But one tip of advice i read is to give your first book away for free while charging about 1.99 and 3.99 for your second. If they liked your first, they'll definitely buy your second. But of course you have to have both books out to do this.

OzzieDreama said...

I think offer it free for limited time ... eg first 5000 downloads or the first 24 hours something like that. I have downloaded heaps of free books. But I have bought plenty too. Eg Suzy Turner, I downloaded her 2 free books but I bought the rest also. Having said that, I spent $4.99 ea on a 3 part series. A reasonable price I thought, only to find the editing was atrocious. So many spell check errors that I complained to the company selling the books. I got a token email saying they would follow up with me and nothing more. This is the company that sells the eReader I bought (not Kindle). What you pay for a book does not depict quality. Readers always read the blurb, I LOVE free books but I dont download those that dont interest me, and if I enjoy it, I go back for more. Digital editions are usually cheaper than paper, thats makes reading more affordable anyways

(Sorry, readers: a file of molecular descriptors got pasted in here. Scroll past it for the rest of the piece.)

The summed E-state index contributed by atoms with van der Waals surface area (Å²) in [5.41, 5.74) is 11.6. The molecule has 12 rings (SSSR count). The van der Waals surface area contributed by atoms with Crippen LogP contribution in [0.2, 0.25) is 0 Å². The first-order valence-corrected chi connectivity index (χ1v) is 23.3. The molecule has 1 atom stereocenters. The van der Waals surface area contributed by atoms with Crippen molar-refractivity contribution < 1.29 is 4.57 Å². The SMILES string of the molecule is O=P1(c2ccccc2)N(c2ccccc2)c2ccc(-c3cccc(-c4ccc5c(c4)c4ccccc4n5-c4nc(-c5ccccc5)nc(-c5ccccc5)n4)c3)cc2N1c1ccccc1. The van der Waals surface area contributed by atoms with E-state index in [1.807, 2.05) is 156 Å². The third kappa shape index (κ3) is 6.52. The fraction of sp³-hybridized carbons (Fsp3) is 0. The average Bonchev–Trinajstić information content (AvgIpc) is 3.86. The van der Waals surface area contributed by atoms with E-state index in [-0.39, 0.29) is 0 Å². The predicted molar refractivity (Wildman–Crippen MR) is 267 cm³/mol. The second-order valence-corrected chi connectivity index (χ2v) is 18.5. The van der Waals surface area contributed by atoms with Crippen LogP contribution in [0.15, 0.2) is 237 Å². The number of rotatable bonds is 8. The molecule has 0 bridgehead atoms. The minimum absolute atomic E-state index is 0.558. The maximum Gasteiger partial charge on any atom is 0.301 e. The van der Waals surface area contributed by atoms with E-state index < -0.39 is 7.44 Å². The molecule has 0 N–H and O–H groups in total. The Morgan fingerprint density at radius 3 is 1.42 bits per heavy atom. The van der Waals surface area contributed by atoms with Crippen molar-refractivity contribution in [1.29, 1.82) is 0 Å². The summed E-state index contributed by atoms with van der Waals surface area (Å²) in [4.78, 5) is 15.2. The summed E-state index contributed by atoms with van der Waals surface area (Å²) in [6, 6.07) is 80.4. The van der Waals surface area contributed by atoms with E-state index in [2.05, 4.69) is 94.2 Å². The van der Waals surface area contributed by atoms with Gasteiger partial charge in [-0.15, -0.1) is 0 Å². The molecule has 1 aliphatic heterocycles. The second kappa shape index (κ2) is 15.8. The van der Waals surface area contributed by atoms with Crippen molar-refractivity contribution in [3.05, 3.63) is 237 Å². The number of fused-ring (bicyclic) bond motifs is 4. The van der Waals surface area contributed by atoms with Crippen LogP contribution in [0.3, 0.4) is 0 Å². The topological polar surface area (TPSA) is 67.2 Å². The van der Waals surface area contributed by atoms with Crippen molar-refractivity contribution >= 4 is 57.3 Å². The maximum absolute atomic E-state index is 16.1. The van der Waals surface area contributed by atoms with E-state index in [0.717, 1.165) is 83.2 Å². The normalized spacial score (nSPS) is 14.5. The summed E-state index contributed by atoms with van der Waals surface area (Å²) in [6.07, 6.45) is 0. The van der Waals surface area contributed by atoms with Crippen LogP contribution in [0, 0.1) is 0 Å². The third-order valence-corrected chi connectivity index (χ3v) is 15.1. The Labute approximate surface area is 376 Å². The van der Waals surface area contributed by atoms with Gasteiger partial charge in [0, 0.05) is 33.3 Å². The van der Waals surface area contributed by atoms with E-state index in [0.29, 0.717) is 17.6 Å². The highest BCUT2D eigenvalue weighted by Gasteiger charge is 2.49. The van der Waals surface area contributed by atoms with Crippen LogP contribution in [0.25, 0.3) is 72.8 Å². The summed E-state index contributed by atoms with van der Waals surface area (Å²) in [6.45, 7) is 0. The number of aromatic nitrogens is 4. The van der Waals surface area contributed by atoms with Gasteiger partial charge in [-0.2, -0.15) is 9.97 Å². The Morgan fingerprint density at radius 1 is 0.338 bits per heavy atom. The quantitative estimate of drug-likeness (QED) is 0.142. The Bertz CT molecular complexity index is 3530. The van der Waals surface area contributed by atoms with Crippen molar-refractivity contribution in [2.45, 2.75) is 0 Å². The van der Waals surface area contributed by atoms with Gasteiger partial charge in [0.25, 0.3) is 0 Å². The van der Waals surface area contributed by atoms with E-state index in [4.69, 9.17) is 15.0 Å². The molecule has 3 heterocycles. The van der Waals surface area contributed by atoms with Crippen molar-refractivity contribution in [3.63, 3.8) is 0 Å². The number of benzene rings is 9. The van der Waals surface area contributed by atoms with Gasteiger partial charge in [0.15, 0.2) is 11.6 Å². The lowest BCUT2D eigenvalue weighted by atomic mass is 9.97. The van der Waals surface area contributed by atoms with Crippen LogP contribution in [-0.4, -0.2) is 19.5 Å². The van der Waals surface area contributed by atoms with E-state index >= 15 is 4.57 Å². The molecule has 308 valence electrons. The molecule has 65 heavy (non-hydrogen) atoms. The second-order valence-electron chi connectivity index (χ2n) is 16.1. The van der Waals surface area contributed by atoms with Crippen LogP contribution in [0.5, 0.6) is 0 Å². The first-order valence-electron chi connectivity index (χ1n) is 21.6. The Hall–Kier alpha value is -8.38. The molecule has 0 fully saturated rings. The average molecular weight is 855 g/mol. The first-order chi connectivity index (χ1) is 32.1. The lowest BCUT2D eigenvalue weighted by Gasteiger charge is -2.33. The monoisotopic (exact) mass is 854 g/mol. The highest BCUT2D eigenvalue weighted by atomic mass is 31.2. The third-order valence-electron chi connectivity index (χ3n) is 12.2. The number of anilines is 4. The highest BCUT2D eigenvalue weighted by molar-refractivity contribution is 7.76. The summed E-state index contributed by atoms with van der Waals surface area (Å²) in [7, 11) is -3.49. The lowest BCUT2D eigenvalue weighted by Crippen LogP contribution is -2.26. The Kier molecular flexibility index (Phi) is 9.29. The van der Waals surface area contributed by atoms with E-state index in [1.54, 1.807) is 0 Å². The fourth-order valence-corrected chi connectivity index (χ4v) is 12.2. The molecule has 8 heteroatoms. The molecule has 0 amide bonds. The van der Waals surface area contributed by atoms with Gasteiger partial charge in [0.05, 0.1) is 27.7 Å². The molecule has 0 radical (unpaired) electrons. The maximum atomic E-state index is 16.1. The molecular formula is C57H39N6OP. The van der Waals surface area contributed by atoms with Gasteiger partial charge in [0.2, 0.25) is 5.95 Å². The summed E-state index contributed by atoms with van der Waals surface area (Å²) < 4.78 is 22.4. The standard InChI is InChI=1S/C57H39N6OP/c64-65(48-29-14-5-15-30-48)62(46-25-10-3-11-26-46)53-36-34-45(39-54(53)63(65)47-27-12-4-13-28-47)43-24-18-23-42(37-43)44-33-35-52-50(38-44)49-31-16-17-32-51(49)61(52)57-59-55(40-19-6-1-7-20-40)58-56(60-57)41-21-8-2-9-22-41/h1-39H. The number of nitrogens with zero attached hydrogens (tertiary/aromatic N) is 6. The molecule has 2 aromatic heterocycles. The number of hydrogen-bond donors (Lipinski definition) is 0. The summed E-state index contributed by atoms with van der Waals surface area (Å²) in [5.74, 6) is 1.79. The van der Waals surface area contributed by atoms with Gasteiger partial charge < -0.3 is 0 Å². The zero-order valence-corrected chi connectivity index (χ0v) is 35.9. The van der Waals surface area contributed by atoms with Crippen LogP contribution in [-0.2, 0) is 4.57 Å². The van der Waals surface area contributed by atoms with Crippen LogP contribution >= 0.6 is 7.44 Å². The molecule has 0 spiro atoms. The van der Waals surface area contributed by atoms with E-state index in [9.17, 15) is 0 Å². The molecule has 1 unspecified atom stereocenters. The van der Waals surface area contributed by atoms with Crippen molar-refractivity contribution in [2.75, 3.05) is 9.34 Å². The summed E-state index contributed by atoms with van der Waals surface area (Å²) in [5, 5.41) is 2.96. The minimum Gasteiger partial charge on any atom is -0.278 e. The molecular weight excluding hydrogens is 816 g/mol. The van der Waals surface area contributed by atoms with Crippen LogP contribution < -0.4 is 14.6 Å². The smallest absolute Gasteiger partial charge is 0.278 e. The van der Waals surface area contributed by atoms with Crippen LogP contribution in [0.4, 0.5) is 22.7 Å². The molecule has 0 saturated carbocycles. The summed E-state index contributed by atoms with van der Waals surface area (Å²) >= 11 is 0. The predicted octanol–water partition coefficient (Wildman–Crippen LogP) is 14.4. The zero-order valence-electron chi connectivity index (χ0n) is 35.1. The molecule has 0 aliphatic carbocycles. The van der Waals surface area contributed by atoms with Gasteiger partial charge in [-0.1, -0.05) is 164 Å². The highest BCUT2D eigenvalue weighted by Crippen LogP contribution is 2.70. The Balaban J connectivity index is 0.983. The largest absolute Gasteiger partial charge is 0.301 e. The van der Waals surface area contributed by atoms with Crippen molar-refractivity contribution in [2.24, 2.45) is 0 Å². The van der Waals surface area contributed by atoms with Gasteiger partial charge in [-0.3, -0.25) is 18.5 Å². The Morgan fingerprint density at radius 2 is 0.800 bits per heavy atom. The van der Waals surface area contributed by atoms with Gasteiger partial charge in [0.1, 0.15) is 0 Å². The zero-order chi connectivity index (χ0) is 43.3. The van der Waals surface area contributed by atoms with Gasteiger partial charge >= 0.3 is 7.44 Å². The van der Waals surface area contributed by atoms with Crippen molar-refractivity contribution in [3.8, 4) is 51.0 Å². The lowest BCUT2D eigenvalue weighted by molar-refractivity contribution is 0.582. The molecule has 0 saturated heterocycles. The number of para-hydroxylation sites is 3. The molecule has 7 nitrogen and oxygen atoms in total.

K. C. Blake said...

I agree that digital is cheaper than paper. I personally buy most of my books as ebooks now, but if I love a book like Need by Carrie Jones, I will shell out the extra cash for paper.

The problem with having it for free for a limited time is that Amazon does not offer free as an option. I have to make it free everywhere else and then report the lower price with the links to them, sometime you have to have friends help, before they will change it. And I don't even know if you can get them to start charging after they've finally made it free.

I will probably just do a giveaways and let people have a coupon for a free copy or email it to them.

THANK YOU both for commenting. I appreciate it.

Guinevere & Libertad Tomas said...

I was lead to believe that you were able to offer your book for free for a limited time on amazon.